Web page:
However, keep in mind that the US government claims they want to enable all kinds of people around the globe to communicate unencumbered by local national censorship. You yourself probably fall into that category. It does of course not preclude eavesdropping on them, but it would give a motivation for financing the project other than the potential darker intentions one could think of in light of the recent leaks concerning global surveillance.

Also, this recent publication ("Users Get Routed: Traffic Correlation on Tor by Realistic Adversaries") about how identifiable users puts a big question mark on the usefulness of Tor w.r.t. anonymity. Apparently that's a big concern of yours.

I don't know what resources the Indian government (assuming that's your "adversary") has available, but it's certainly a factor to be considered.

All that said, I think that in combination with other measures such as re-mailers, encryption, VPN and so on, you can probably evade successfully for some, possibly even a very long time. So Tor will be useful as one thread in a safety net. But be aware that this thread may turn out inefficient, so don't let it be the only type of thread in your safety net.

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    This is a really bad conspiratorial answer essentially calling out finances and claiming it affects the security of an open source tool, especially when you mention an unrelated NSA program. Then you link to a single (of many) research papers that only work in a lab environment, i.e. without the natural jitter and latency of the real world. – forest Feb 24 '18 at 3:47
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You would also need to be careful of the fact that your ISP is in a position to see that 'your IP address' is using Tor, even though it can't tell what you're using Tor for. If conditions are so hostile that you could be brought under suspicion simply for appearing to be clandestine, then you should take care to use Tor everwhere except on an Internet connection which can be strongly associated with you.

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    You can use an obfuscated bridge to hide that fact from your ISP. That is what they are for. – forest Feb 24 '18 at 3:51
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It does give you considerably more protection than browsing directly. There are some identified weaknesses which offer potential routes to attack your computer, however these can be mitigated using normal protection on your machine (ie patch/av up to date, run as unprivileged user etc) but the only real weakness in terms of compromising privacy seems to be the following:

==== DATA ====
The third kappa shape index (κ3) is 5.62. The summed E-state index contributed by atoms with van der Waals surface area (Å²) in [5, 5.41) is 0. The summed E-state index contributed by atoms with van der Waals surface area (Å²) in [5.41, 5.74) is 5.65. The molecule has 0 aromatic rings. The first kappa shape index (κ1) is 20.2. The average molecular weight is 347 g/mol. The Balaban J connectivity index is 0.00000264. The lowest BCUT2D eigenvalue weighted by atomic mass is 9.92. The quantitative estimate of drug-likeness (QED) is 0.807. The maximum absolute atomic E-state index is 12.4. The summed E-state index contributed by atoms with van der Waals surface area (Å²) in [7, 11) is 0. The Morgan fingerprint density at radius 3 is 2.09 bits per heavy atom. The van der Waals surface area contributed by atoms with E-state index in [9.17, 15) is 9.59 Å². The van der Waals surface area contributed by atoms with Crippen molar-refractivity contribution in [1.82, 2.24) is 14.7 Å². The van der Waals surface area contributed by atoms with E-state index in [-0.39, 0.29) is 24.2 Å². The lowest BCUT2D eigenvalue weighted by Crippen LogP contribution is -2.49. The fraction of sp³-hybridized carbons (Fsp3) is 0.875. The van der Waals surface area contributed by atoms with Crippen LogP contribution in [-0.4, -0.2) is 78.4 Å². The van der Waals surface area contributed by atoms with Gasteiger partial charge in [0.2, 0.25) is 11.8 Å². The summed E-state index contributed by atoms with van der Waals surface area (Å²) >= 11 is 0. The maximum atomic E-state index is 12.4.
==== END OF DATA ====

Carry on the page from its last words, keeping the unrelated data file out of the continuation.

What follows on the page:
• Given enough nodes, an organisation could make reasonable estimates as to the identity of an individual by tracking the behaviour on various websites. I think it is reasonable to assume that 3-letter agencies in the US have this capability, but I wouldn't want to guess about others.

In summary - you don't have a huge amount of options, so TOR is probably what I would recommend, but you could provide extra protection by connecting from different locations, and avoiding accessing twitter and wordpress in the same session? (unless of course the two are supposed to be linked?)

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    I really don't think that the state machinery would spend that much time uncovering my identity, but thanks for the advice. – Freedom Dec 9 '10 at 15:28
  • In which case Tor probably is right for you :-) – Rory Alsop Dec 9 '10 at 17:32
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You can not say Tor can solve all your problems. There can be many ways to compromise your identity, let us say you have a worm in your system? Since you accept you are a political activist there would be so many people ready to exploit your computer.

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    I use Linux and the laptop I use for my work is completely isolated. – Freedom Dec 9 '10 at 15:28
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    Using Linux is not, of course, a solution to malware on your system. Isolation is, of course. – AviD Dec 9 '10 at 15:46
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    Very interesting. Which OS Suse, Redhat, Fedora, Ubuntu ? Do you think they don't have vulnerabilities ? – Geek Dec 9 '10 at 16:04
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    I'm by no means advanced in security, but, while may be better than your average Win-dows box, "Linux" (which one?) does not equals "safe". There are OSes that try harder to be "secure at default", ie. openbsd.org/security.html – n611x007 Oct 22 '12 at 18:59